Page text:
Create an Entry Level Job Opportunity Before One Opens Up

If you are having trouble finding an entry level job, learn how to create an opportunity for yourself with the company you wish to work for in the following post.

Just about every job seeker can tell this story: They apply for the perfect job opening. And then they wait. And wait. They never hear from the company. An organization may want to hire, and may post open positions, but that doesn’t mean it’s in a rush to fill them. Job seekers should note a new study by

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Posted October 29, 2013 by

Scaling a College Recruiting Program: @tracybrisson at #truCollegeRecruiter

Minneapolis, MN – [October 29, 2013] – CollegeRecruiter.com, the leading niche job board for college students searching for internships and recent graduates hunting for entry-level jobs and other career opportunities, is pleased to announce that Tracy Brisson of The Opportunities Project will lead a discussion track on From Zero to Hundreds or Even Thousands of Hires: Scaling a College Recruiting Program for Growth and Quality at #truCollegeRecruiter Atlanta and that tickets are now available at www.truCollegeRecruiter.com for our fourth, fifth, and sixth recruiting events for hiring managers, recruiters, and other human resource leaders. (more…)

Posted August 06, 2013 by

Mechanical engineering is a sizzling degree for college grads

Mechnical technician operating machine

Mechanical technician operating machine. Photo courtesy of Shutterstock.

May brings more than Memorial Day and Mother’s Day. It is also when a whole slew of college graduates throw their caps in the air and then cross their fingers in the hopes they can find a job.

While competition for jobs may be stiff — the National Center for Education Statistics (nces.ed.gov, 2012) says more than 1.7 million bachelor’s degrees were conferred in 2010-2011 alone — there is one group of students that could have little problem landing a position right out of school. Those students are engineering majors, and within the field, mechanical engineering grads are some of the most coveted. (more…)

Posted July 30, 2013 by

Can’t Find an Entry Level Job or Paid Internship at the Moment? What About an Unpaid Internship?

If you have recently graduated from high school or college and are struggling to find an entry level job or paid internship, think about taking an unpaid internship.  The following post shares some thoughts on these opportunities.

Featured: Featured One of our Twitter followers, @BrokeMillennial , wrote this article on unpaid internships and “working for free” and asked for my thoughts on the subject. This prompted me to share a few thoughts on unpaid internships: read more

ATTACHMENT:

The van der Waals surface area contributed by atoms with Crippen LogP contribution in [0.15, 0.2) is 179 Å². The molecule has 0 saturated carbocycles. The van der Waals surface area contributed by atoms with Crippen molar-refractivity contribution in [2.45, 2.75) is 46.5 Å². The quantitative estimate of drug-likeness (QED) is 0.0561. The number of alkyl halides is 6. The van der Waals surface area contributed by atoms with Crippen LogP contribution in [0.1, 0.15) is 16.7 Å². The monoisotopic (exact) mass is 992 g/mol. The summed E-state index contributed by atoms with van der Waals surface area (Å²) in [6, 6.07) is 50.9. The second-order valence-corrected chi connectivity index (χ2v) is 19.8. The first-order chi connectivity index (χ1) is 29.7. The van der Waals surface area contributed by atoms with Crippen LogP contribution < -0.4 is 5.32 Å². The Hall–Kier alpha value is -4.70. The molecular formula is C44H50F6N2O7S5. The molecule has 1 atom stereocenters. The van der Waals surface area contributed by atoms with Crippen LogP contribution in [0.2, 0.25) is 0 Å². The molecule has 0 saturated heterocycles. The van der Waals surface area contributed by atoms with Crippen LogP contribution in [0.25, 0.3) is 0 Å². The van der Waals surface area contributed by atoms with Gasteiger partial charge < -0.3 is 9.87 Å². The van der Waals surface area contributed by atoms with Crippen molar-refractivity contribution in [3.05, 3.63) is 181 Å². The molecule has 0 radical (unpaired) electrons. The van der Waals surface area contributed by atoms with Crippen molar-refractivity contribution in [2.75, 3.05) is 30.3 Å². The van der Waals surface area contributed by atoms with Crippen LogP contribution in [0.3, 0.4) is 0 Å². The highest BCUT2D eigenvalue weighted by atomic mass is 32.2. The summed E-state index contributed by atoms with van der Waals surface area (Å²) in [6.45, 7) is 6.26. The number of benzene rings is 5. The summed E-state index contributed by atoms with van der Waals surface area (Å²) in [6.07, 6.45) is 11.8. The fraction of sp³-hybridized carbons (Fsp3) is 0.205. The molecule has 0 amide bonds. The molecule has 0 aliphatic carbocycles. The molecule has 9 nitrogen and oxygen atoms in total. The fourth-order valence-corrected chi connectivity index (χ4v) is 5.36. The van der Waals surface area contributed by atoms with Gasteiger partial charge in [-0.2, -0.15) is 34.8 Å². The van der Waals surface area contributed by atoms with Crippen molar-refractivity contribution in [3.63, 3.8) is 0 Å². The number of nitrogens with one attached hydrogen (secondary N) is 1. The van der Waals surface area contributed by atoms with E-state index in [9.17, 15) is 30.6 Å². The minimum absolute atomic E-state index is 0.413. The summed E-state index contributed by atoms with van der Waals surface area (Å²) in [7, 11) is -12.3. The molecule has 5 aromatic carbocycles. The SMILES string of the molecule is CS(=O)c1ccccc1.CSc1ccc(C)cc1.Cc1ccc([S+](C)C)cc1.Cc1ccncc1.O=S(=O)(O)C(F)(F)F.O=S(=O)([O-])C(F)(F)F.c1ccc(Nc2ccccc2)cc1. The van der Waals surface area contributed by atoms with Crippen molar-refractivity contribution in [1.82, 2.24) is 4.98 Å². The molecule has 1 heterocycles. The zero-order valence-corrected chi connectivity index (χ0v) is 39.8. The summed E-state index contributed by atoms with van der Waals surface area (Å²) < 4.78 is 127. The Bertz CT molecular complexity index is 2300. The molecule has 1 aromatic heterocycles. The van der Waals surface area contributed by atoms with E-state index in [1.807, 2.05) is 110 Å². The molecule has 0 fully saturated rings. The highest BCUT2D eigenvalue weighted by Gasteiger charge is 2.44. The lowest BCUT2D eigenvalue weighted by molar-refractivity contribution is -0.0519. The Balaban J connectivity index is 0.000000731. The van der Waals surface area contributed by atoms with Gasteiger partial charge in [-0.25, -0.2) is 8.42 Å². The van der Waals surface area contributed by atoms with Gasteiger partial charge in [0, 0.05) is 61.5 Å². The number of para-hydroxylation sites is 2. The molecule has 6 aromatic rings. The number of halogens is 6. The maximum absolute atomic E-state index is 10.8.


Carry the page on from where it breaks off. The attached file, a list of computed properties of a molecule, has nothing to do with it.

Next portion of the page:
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A Few Thoughts On Unpaid Internships

Posted July 09, 2013 by

Referrals from Friends Could Benefit Your Search for Recent Graduate Jobs

Hey college graduates, a good word from your network may benefit your job search.  In the following post, learn more about the value of referrals in your search for recent graduate jobs.

It’s the human connection that matters and in today’s’ world, that’s the way jobsearch works. According to a NewYork Times article: Referred candidates are twice as likely to land an interview as other applicants, according to a new study of one large company by three economists from the Federal Reserve Bank of New

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When Friends Refer You Land a Job Faster – Jobs With Friends

Posted May 02, 2013 by

Hiring for Recent College Graduate Jobs? Share These 6 Tips with Your Recruiters

Whether you are hiring for recent college graduate jobs or for experienced positions, your recruiters need the right information in order to improve their chances of finding the right candidates for your company.  Learn six tips they can apply in the following post.

Recruiters in the industry often talk about “source of hire.” We’re always looking for new sources, methods or people who can generate more candidates for the jobs we’re trying to fill. But the source of potential candidates only scratches the surface; building a world-class recruiting team is just as important as

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6 Tips for Training Your Recruiting Team to Hire Smarter

Posted May 08, 2012 by

Economy Gained 1.9 Million Jobs In Past Year

Bureau of Labor StatisticsThere were 3.7 million job openings on the last business day of March, little changed from February but up significantly from a year earlier, the U.S. Bureau of Labor Statistics reported today. The hires rate (3.3 percent) and separations rate (3.1 percent) were unchanged in March. This release includes estimates of the number and rate of job openings, hires, and separations for the nonfarm sector by industry and by geographic region.

Job Openings

The number of job openings in March was 3.7 million, little changed from February. Job openings increased in the manufacturing sector. The number of total nonfarm job openings has increased by 1.3 million since the end of the recession in June 2009. (more…)